Meticulous compliance involves more than an agent’s own judgment as to the ultimate importance of a piece of information to a judgment of probable cause. The agent also has the obligation, in the interest of both judicial economy and fairness, to ask the further question, “Is this information so trivial, remote or irrelevant that no reasonable official could assign it weight in coming to a decision to issue the warrant?” Unless an affirmative answer can be given, the information should be included ? even if, in context, its weight seems too slight to tip the balance away from a finding of probable cause.


Indeed, this case calls for a word of caution. The government’s case has needlessly suffered from the state agents’ inappropriate decisions to sanitize the information supplied to support the search warrant. It is clear that federal courts have inherent supervisory authority and may issue a variety of orders short of suppression for misconduct, including discipline of counsel. It also is clear that the office of the United States Attorney has some responsibility for the evidence it presents, even when the evidence is gathered by state authorities. We stress the need for both federal and state authorities to cooperate to the end that applications for search warrants meet the highest standards of professionalism and make it unnecessary for district courts to consider the available range of escalating sanctions. We direct the Clerk of Court to serve copies of this opinion on the Attorney General of Maine and the head of the Maine Drug Enforcement Agency. Affirmed.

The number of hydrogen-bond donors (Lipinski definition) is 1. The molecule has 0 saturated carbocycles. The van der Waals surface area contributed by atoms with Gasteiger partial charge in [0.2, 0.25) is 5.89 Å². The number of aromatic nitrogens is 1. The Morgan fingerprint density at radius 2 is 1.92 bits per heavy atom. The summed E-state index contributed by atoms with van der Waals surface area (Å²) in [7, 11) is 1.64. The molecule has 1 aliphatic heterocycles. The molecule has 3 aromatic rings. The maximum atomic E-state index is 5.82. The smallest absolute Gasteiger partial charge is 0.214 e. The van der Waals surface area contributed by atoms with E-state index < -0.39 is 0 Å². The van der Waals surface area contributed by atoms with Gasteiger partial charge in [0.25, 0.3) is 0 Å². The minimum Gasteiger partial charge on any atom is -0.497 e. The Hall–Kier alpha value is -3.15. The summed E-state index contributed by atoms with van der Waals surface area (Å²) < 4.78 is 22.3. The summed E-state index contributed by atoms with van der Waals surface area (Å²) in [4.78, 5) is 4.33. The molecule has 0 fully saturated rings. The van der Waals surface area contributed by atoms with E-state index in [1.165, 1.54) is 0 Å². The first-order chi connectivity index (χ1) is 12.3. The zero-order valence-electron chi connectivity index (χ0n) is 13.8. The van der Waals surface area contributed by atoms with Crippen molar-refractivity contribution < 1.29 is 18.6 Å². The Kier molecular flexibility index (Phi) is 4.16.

Of the Tenth Circuit, sitting by designation


For example, Agent Deetjen testified that he told Supervisor Connick about Creamer’s psychiatric hospitalization shortly after Creamer was interviewed on April 12, 2001, but Connick testified that that information was not known when Agent Woodman’s affidavit was prepared for the mid-June search. Woodman and Assistant Attorney General Nomani also testified that they did not have that information. Former Special Agent Pease, however, testified that he advised both Connick and Nomani of this information, and that Connick appeared to have already known about it. In addition, Pease testified that he discussed York’s Rhode Island arrest with Nomani and Connick before the first search warrant. They both testified, however, that they were unaware of that arrest before the warrant was obtained